Re: Mysterious Formation of Solvent Spheres

From: Charles Zhao (
Date: Wed Aug 11 2010 - 15:23:53 CDT

That's an interesting point. I was following the instructions provided here:
 , which, among other things, tells you to turn it off if using a water box
(which I am). because of the possibility of the system becoming very flat in
one dimension. would make sense if that were the issue. I'll think
about it, perhaps perform a trial run.

From: "Bennion, Brian" <>
To: Charles Zhao <>
Sent: Wed, August 11, 2010 10:31:46 AM
Subject: RE: namd-l: Mysterious Formation of Solvent Spheres


If it is an NPT ensemble that you want to use then I am curious as to why the
"useflexiblecell" is disabled. The langevin piston barostat is useless with
this option disabled, from my experience.


-----Original Message-----
From: [] On Behalf Of
Charles Zhao
Sent: Wednesday, August 11, 2010 9:42 AM
To: Axel Kohlmeyer
Subject: Re: namd-l: Mysterious Formation of Solvent Spheres

Thanks for the response.

Well, I did spend some time to go back and recheck my configuration files, so
I'm pretty certain there's no copy/paste errors at least.
That being said, it was NPT ensemble. Since production simulation did not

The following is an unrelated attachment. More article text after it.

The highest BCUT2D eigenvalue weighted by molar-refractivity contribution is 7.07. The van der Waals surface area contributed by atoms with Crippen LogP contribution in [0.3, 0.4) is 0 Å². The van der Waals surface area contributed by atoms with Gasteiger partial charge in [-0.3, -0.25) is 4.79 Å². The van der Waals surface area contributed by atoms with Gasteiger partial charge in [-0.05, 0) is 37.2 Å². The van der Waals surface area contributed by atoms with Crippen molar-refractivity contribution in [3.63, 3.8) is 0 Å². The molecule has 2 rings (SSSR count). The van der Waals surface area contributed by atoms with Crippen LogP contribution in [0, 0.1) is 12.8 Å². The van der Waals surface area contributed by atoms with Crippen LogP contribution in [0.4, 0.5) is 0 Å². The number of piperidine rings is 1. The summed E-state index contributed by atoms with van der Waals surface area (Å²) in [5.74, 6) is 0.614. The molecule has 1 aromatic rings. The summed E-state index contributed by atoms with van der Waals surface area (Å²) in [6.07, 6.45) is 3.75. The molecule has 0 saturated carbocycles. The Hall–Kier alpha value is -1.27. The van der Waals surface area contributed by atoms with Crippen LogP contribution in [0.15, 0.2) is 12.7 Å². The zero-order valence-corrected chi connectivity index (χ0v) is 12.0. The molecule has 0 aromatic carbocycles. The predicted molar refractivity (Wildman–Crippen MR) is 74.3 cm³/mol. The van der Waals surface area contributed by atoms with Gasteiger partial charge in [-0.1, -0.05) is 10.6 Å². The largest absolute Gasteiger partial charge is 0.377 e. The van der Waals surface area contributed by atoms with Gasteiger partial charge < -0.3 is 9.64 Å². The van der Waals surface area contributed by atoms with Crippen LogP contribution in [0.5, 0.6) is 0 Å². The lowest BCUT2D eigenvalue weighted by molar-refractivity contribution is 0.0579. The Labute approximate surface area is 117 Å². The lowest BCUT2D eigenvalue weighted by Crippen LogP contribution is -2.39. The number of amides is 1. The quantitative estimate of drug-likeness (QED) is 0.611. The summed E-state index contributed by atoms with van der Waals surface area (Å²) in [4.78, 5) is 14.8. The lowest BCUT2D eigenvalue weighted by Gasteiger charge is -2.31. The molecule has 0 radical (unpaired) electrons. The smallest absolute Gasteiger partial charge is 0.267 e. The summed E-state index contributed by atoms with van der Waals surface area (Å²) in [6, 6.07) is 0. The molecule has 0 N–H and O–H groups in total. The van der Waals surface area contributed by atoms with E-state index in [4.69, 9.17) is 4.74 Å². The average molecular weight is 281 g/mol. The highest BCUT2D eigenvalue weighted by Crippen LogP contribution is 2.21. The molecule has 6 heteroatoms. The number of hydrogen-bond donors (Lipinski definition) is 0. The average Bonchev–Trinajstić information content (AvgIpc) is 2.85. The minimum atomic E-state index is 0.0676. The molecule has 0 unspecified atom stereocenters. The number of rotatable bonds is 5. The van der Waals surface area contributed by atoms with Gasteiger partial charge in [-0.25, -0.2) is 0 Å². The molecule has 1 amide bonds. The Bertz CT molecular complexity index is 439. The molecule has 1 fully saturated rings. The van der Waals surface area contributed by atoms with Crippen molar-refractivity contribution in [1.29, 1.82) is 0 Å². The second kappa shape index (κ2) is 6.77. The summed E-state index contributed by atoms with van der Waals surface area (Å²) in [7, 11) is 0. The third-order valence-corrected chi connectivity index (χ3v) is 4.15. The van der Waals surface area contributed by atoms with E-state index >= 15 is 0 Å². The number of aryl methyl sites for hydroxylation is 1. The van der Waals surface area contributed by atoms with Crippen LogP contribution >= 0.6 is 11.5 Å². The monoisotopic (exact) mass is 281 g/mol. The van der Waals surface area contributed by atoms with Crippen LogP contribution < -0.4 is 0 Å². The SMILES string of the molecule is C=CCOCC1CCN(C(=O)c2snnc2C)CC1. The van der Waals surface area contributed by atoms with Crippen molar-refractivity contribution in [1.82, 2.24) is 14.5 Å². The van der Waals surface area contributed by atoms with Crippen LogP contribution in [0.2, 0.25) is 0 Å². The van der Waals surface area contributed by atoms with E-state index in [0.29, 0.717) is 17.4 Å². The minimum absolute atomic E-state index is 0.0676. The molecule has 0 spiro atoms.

include any pulling, etc. the overall procedure was just 5000 step minimization,
followed by slow heating to 310 K and extended equilibration. Perhaps it was
the fact that I fixed some atoms (which I have not done in the past but I did do
for the simulations that didn't become droplets)? Or maybe the slow heating

A sample equilibration file for one of the systems that ended up being water
# input
coordinates Fullrancon.pdb
structure Fullrancon.psf
parameters par_all27_prot_lipid_na.inp
paratypecharmm on
fixedAtoms on
fixedAtomsFile Fullranconfixed.pdb
fixedAtomsCol B
# output
set output "Fullrancon"
outputname $output
dcdfile ${output}.dcd
xstFile ${output}.xst
dcdfreq 5000
xstFreq 500

binaryoutput yes
binaryrestart yes
outputEnergies 100
restartfreq 1000

# Basic dynamics
exclude scaled1-4
1-4scaling 1
COMmotion no
dielectric 1.0

# Simulation space partitioning
switching on
switchdist 10
cutoff 12
pairlistdist 14

# Multiple timestepping
firsttimestep 0
timestep 2
stepspercycle 10
nonbondedFreq 1
fullElectFrequency 2
rigidbonds all

#Periodic Boundary Conditions
cellBasisVector1 240 0 0
cellBasisVector2 0 225 0
cellBasisVector3 0 0 250
cellOrigin -124.77 -155.36 -67.71
wrapwater on
wrapAll on

set temperature 310
temperature $temperature; # run temperature

#Particle Mesh Ewald Electrostatics
PME yes
PMEGridSizeX 240
PMEGridSizeY 225
PMEGridSizeZ 250

# Constant Pressure Control (variable volume)
useGroupPressure yes ;# needed for rigid bonds
useFlexibleCell no ;# no for water box, yes for membrane
useConstantArea no ;# no for water box, maybe for membrane

langevinPiston on
langevinPistonTarget 1.01325 ;# pressure in bar -> 1 atm
langevinPistonPeriod 100. ;# oscillation period around 100 fs
langevinPistonDecay 50. ;# oscillation decay time of 50 fs
langevinPistonTemp $temperature ;# coupled to heat bath